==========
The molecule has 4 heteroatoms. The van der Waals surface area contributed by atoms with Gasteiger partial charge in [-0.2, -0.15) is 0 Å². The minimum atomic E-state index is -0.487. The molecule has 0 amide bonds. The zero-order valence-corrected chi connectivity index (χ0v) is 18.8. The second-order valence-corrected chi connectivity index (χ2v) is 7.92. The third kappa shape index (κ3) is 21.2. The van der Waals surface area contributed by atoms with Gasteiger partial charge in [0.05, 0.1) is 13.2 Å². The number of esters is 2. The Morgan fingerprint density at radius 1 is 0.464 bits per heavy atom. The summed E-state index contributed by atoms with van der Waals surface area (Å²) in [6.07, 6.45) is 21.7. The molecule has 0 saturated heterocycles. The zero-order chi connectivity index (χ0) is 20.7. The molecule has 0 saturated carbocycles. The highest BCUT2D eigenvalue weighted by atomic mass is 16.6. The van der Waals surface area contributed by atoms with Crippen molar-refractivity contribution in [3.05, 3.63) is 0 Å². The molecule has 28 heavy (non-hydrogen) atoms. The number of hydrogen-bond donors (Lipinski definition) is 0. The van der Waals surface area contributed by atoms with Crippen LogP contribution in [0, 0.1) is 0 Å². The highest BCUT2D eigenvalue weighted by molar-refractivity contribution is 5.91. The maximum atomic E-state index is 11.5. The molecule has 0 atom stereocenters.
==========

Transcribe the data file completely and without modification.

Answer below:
The molecule has 4 heteroatoms. The van der Waals surface area contributed by atoms with Gasteiger partial charge in [-0.2, -0.15) is 0 Å². The minimum atomic E-state index is -0.487. The molecule has 0 amide bonds. The zero-order valence-corrected chi connectivity index (χ0v) is 18.8. The second-order valence-corrected chi connectivity index (χ2v) is 7.92. The third kappa shape index (κ3) is 21.2. The van der Waals surface area contributed by atoms with Gasteiger partial charge in [0.05, 0.1) is 13.2 Å². The number of esters is 2. The Morgan fingerprint density at radius 1 is 0.464 bits per heavy atom. The summed E-state index contributed by atoms with van der Waals surface area (Å²) in [6.07, 6.45) is 21.7. The molecule has 0 saturated heterocycles. The zero-order chi connectivity index (χ0) is 20.7. The molecule has 0 saturated carbocycles. The highest BCUT2D eigenvalue weighted by atomic mass is 16.6. The van der Waals surface area contributed by atoms with Crippen molar-refractivity contribution in [3.05, 3.63) is 0 Å². The molecule has 28 heavy (non-hydrogen) atoms. The number of hydrogen-bond donors (Lipinski definition) is 0. The van der Waals surface area contributed by atoms with Crippen LogP contribution in [0, 0.1) is 0 Å². The highest BCUT2D eigenvalue weighted by molar-refractivity contribution is 5.91. The maximum atomic E-state index is 11.5. The molecule has 0 atom stereocenters.